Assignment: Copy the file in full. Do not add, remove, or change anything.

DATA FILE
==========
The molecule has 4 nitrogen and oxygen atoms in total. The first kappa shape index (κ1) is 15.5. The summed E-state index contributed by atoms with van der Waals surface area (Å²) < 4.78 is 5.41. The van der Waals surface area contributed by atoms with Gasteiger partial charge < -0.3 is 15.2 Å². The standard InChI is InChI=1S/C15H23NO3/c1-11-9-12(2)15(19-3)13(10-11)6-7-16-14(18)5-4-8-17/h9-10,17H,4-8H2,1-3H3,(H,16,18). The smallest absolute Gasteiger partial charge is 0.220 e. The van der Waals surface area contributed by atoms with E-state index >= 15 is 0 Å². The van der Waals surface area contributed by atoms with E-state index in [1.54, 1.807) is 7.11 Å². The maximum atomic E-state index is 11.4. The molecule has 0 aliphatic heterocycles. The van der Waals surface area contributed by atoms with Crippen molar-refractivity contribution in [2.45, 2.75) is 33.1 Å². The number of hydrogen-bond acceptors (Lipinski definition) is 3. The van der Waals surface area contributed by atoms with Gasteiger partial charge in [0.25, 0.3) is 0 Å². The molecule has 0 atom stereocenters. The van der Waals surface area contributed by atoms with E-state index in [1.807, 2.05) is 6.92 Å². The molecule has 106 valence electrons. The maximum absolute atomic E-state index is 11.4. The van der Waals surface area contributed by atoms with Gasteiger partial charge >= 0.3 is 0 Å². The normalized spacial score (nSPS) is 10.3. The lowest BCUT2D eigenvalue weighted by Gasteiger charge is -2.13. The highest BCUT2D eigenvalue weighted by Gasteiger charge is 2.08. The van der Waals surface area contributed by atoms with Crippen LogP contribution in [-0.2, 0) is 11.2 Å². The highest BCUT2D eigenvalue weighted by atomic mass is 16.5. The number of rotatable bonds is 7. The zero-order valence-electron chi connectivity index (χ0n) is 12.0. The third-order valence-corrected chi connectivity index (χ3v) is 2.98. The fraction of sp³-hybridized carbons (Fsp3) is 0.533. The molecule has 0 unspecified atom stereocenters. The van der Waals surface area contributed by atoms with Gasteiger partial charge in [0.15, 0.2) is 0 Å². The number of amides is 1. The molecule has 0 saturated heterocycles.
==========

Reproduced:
The molecule has 4 nitrogen and oxygen atoms in total. The first kappa shape index (κ1) is 15.5. The summed E-state index contributed by atoms with van der Waals surface area (Å²) < 4.78 is 5.41. The van der Waals surface area contributed by atoms with Gasteiger partial charge < -0.3 is 15.2 Å². The standard InChI is InChI=1S/C15H23NO3/c1-11-9-12(2)15(19-3)13(10-11)6-7-16-14(18)5-4-8-17/h9-10,17H,4-8H2,1-3H3,(H,16,18). The smallest absolute Gasteiger partial charge is 0.220 e. The van der Waals surface area contributed by atoms with E-state index >= 15 is 0 Å². The van der Waals surface area contributed by atoms with E-state index in [1.54, 1.807) is 7.11 Å². The maximum atomic E-state index is 11.4. The molecule has 0 aliphatic heterocycles. The van der Waals surface area contributed by atoms with Crippen molar-refractivity contribution in [2.45, 2.75) is 33.1 Å². The number of hydrogen-bond acceptors (Lipinski definition) is 3. The van der Waals surface area contributed by atoms with Gasteiger partial charge in [0.25, 0.3) is 0 Å². The molecule has 0 atom stereocenters. The van der Waals surface area contributed by atoms with E-state index in [1.807, 2.05) is 6.92 Å². The molecule has 106 valence electrons. The maximum absolute atomic E-state index is 11.4. The van der Waals surface area contributed by atoms with Gasteiger partial charge >= 0.3 is 0 Å². The normalized spacial score (nSPS) is 10.3. The lowest BCUT2D eigenvalue weighted by Gasteiger charge is -2.13. The highest BCUT2D eigenvalue weighted by Gasteiger charge is 2.08. The van der Waals surface area contributed by atoms with Crippen LogP contribution in [-0.2, 0) is 11.2 Å². The highest BCUT2D eigenvalue weighted by atomic mass is 16.5. The number of rotatable bonds is 7. The zero-order valence-electron chi connectivity index (χ0n) is 12.0. The third-order valence-corrected chi connectivity index (χ3v) is 2.98. The fraction of sp³-hybridized carbons (Fsp3) is 0.533. The molecule has 0 unspecified atom stereocenters. The van der Waals surface area contributed by atoms with Gasteiger partial charge in [0.15, 0.2) is 0 Å². The number of amides is 1. The molecule has 0 saturated heterocycles.